2017-04-26T06:38:57+00:00 By |38 Comments

The NASDAQ 100 Meta-Strategy – Stock Selection and Compact Meta-Strategy

Intelligent Algorithms run two prallel sub-strategies. Meta- layer chooses between the two sub-strategies based on current market conditions. Variable allocation to Treasuries provides protection from large drawdowns.This strategy is a good fit for investors that want to invest intelligently in the U.S. equity market as well as for stock-pickers looking for a rules-based growth strategy. The strategy can also complement our existing strategies and can work well with our more conservative strategies like BRS (bond rotation), the BUG or with non-U.S. equity strategies like World Top 4.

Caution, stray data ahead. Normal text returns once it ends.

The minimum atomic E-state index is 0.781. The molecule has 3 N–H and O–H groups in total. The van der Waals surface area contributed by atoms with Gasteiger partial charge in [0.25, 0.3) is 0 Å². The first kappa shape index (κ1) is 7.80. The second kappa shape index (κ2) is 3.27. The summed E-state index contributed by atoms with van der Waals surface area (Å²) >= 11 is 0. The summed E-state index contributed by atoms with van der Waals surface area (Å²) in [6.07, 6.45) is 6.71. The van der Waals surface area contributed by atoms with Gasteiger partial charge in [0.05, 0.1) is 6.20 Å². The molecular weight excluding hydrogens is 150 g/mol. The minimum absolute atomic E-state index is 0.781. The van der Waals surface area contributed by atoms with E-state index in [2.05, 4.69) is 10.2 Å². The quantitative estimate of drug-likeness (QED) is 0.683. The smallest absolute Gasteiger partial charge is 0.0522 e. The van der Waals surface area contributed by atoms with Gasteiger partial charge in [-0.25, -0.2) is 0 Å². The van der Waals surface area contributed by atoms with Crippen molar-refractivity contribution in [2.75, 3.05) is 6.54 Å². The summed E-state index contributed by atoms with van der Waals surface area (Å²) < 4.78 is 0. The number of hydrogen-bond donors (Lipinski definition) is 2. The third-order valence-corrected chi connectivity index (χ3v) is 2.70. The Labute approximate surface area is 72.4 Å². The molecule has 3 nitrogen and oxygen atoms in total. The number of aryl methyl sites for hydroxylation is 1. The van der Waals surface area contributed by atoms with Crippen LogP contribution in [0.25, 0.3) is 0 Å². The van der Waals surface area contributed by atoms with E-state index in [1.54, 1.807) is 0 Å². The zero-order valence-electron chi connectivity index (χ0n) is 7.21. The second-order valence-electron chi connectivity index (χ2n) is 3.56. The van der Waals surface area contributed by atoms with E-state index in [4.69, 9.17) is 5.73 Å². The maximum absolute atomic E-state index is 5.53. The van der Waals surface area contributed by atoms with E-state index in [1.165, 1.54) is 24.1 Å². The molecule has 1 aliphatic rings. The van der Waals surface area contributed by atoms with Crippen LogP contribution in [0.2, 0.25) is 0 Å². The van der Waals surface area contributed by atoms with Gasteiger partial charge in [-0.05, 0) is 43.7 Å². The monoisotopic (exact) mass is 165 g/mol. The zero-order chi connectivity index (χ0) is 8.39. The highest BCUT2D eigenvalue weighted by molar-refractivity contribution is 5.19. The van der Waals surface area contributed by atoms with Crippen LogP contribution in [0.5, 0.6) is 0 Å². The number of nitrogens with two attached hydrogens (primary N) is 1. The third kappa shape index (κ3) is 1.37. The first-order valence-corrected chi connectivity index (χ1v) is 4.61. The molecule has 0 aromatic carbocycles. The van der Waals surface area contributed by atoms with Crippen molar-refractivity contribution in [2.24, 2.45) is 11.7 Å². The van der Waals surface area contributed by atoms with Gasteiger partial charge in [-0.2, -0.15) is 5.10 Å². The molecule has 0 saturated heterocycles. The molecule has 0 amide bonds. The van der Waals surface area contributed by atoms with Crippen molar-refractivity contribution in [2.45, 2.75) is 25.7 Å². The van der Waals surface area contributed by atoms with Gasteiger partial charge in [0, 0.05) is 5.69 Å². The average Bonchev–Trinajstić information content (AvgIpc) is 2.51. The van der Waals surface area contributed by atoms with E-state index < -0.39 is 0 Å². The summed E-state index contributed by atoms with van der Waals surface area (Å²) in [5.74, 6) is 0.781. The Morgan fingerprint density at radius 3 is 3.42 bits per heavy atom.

2017-04-20T01:41:00+00:00 By |14 Comments

Volatilidad: Como construir una inversión con un rendimiento de más del 50%?

En este artículo quiero explicar cómo funciona nuestra Estrategia de Rotación de Máximo Rendimiento "Maximum Yield Rotation Strategy". Esta estrategia logra muy altos retornos por invertir en fondos de volatilidad inversa. Desde 2011 hasta hoy el rendimiento anual fue de más del 55% por año. Durante el año presente el rendimiento acumulado es del 27%. El ratio de Sharpe (una estimación del retorno por unidad de  riesgo) de 2,1 es un "valor sueño" y dudo que alguien puede mostrar una estrategia con una mayor proporción.La estrategia invierte en 4 ETF diferentes: Mercado de acciones de Estados Unidos Bonos del Tesoro Volatilidad Inversa Equivalente a Efectivo

2017-03-13T18:57:08+00:00 By |0 Comments